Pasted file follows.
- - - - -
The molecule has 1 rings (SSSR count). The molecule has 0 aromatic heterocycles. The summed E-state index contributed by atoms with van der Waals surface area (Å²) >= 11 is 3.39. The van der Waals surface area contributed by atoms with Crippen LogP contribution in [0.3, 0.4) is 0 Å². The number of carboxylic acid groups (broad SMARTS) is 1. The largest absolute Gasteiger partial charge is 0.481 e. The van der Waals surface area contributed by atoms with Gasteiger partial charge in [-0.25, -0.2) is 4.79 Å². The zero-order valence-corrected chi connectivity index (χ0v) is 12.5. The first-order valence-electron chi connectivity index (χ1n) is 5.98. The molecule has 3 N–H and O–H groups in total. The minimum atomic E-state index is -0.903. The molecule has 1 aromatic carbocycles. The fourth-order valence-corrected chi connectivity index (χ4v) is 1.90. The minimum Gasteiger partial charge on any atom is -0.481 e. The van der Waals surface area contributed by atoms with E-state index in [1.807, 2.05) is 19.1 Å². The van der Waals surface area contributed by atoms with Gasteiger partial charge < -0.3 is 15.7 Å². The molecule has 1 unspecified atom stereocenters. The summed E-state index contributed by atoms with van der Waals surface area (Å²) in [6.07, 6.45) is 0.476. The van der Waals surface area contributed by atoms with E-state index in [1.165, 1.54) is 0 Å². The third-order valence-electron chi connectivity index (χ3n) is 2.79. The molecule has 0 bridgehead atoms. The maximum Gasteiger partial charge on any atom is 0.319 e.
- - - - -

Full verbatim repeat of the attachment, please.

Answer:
The molecule has 1 rings (SSSR count). The molecule has 0 aromatic heterocycles. The summed E-state index contributed by atoms with van der Waals surface area (Å²) >= 11 is 3.39. The van der Waals surface area contributed by atoms with Crippen LogP contribution in [0.3, 0.4) is 0 Å². The number of carboxylic acid groups (broad SMARTS) is 1. The largest absolute Gasteiger partial charge is 0.481 e. The van der Waals surface area contributed by atoms with Gasteiger partial charge in [-0.25, -0.2) is 4.79 Å². The zero-order valence-corrected chi connectivity index (χ0v) is 12.5. The first-order valence-electron chi connectivity index (χ1n) is 5.98. The molecule has 3 N–H and O–H groups in total. The minimum atomic E-state index is -0.903. The molecule has 1 aromatic carbocycles. The fourth-order valence-corrected chi connectivity index (χ4v) is 1.90. The minimum Gasteiger partial charge on any atom is -0.481 e. The van der Waals surface area contributed by atoms with E-state index in [1.807, 2.05) is 19.1 Å². The van der Waals surface area contributed by atoms with Gasteiger partial charge < -0.3 is 15.7 Å². The molecule has 1 unspecified atom stereocenters. The summed E-state index contributed by atoms with van der Waals surface area (Å²) in [6.07, 6.45) is 0.476. The van der Waals surface area contributed by atoms with E-state index in [1.165, 1.54) is 0 Å². The third-order valence-electron chi connectivity index (χ3n) is 2.79. The molecule has 0 bridgehead atoms. The maximum Gasteiger partial charge on any atom is 0.319 e.